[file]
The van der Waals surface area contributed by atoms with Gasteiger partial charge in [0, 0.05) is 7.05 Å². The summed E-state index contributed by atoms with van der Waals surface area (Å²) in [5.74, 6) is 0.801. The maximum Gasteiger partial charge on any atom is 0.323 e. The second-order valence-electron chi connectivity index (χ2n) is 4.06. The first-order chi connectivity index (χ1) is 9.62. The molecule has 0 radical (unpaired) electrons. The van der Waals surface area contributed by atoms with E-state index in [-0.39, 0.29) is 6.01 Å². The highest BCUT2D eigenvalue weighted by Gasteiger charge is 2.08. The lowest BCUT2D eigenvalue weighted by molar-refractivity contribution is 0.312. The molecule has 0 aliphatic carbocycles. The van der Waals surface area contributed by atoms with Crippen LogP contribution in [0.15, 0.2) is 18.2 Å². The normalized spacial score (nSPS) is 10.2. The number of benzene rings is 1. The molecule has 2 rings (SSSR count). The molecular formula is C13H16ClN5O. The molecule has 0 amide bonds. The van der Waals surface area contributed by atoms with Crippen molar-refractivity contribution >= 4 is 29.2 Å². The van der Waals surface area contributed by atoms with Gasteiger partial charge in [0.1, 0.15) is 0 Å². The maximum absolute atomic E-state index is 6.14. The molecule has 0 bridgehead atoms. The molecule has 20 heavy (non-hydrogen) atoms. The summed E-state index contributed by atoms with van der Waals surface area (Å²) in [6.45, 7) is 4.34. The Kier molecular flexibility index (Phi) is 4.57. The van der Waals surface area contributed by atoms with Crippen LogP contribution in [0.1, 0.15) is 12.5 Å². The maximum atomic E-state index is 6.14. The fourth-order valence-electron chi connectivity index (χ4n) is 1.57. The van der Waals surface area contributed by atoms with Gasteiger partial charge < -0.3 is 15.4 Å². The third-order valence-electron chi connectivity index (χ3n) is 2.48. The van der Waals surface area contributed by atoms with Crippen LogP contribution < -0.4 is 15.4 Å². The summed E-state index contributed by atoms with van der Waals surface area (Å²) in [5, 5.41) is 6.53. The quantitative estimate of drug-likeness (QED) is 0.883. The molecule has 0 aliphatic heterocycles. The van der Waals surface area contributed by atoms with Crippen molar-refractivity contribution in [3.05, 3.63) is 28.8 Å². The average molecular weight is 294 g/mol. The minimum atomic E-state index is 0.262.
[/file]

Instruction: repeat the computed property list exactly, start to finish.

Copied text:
The van der Waals surface area contributed by atoms with Gasteiger partial charge in [0, 0.05) is 7.05 Å². The summed E-state index contributed by atoms with van der Waals surface area (Å²) in [5.74, 6) is 0.801. The maximum Gasteiger partial charge on any atom is 0.323 e. The second-order valence-electron chi connectivity index (χ2n) is 4.06. The first-order chi connectivity index (χ1) is 9.62. The molecule has 0 radical (unpaired) electrons. The van der Waals surface area contributed by atoms with E-state index in [-0.39, 0.29) is 6.01 Å². The highest BCUT2D eigenvalue weighted by Gasteiger charge is 2.08. The lowest BCUT2D eigenvalue weighted by molar-refractivity contribution is 0.312. The molecule has 0 aliphatic carbocycles. The van der Waals surface area contributed by atoms with Crippen LogP contribution in [0.15, 0.2) is 18.2 Å². The normalized spacial score (nSPS) is 10.2. The number of benzene rings is 1. The molecule has 2 rings (SSSR count). The molecular formula is C13H16ClN5O. The molecule has 0 amide bonds. The van der Waals surface area contributed by atoms with Crippen molar-refractivity contribution >= 4 is 29.2 Å². The van der Waals surface area contributed by atoms with Gasteiger partial charge in [0.1, 0.15) is 0 Å². The maximum absolute atomic E-state index is 6.14. The molecule has 0 bridgehead atoms. The molecule has 20 heavy (non-hydrogen) atoms. The summed E-state index contributed by atoms with van der Waals surface area (Å²) in [6.45, 7) is 4.34. The Kier molecular flexibility index (Phi) is 4.57. The van der Waals surface area contributed by atoms with Crippen LogP contribution in [0.1, 0.15) is 12.5 Å². The maximum atomic E-state index is 6.14. The fourth-order valence-electron chi connectivity index (χ4n) is 1.57. The van der Waals surface area contributed by atoms with Gasteiger partial charge < -0.3 is 15.4 Å². The third-order valence-electron chi connectivity index (χ3n) is 2.48. The van der Waals surface area contributed by atoms with Crippen LogP contribution < -0.4 is 15.4 Å². The summed E-state index contributed by atoms with van der Waals surface area (Å²) in [5, 5.41) is 6.53. The quantitative estimate of drug-likeness (QED) is 0.883. The molecule has 0 aliphatic heterocycles. The van der Waals surface area contributed by atoms with Crippen molar-refractivity contribution in [3.05, 3.63) is 28.8 Å². The average molecular weight is 294 g/mol. The minimum atomic E-state index is 0.262.